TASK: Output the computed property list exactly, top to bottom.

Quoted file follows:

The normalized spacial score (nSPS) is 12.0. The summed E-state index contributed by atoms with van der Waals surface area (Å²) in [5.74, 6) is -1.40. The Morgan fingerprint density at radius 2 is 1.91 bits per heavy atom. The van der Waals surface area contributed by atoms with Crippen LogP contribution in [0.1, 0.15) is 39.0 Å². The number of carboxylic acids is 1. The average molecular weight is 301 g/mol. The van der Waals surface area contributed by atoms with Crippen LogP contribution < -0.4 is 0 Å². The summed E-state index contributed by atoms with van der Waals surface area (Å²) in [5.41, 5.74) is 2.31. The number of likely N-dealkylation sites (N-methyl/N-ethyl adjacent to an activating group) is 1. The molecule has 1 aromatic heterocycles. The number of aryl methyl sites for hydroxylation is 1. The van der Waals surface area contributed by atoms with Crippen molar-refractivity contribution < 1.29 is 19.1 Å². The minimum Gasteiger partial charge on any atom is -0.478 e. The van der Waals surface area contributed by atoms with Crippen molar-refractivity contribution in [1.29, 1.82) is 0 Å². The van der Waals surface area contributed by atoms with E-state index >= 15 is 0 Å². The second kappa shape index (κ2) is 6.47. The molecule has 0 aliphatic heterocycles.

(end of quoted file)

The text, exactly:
The normalized spacial score (nSPS) is 12.0. The summed E-state index contributed by atoms with van der Waals surface area (Å²) in [5.74, 6) is -1.40. The Morgan fingerprint density at radius 2 is 1.91 bits per heavy atom. The van der Waals surface area contributed by atoms with Crippen LogP contribution in [0.1, 0.15) is 39.0 Å². The number of carboxylic acids is 1. The average molecular weight is 301 g/mol. The van der Waals surface area contributed by atoms with Crippen LogP contribution < -0.4 is 0 Å². The summed E-state index contributed by atoms with van der Waals surface area (Å²) in [5.41, 5.74) is 2.31. The number of likely N-dealkylation sites (N-methyl/N-ethyl adjacent to an activating group) is 1. The molecule has 1 aromatic heterocycles. The number of aryl methyl sites for hydroxylation is 1. The van der Waals surface area contributed by atoms with Crippen molar-refractivity contribution < 1.29 is 19.1 Å². The minimum Gasteiger partial charge on any atom is -0.478 e. The van der Waals surface area contributed by atoms with Crippen molar-refractivity contribution in [1.29, 1.82) is 0 Å². The van der Waals surface area contributed by atoms with E-state index >= 15 is 0 Å². The second kappa shape index (κ2) is 6.47. The molecule has 0 aliphatic heterocycles.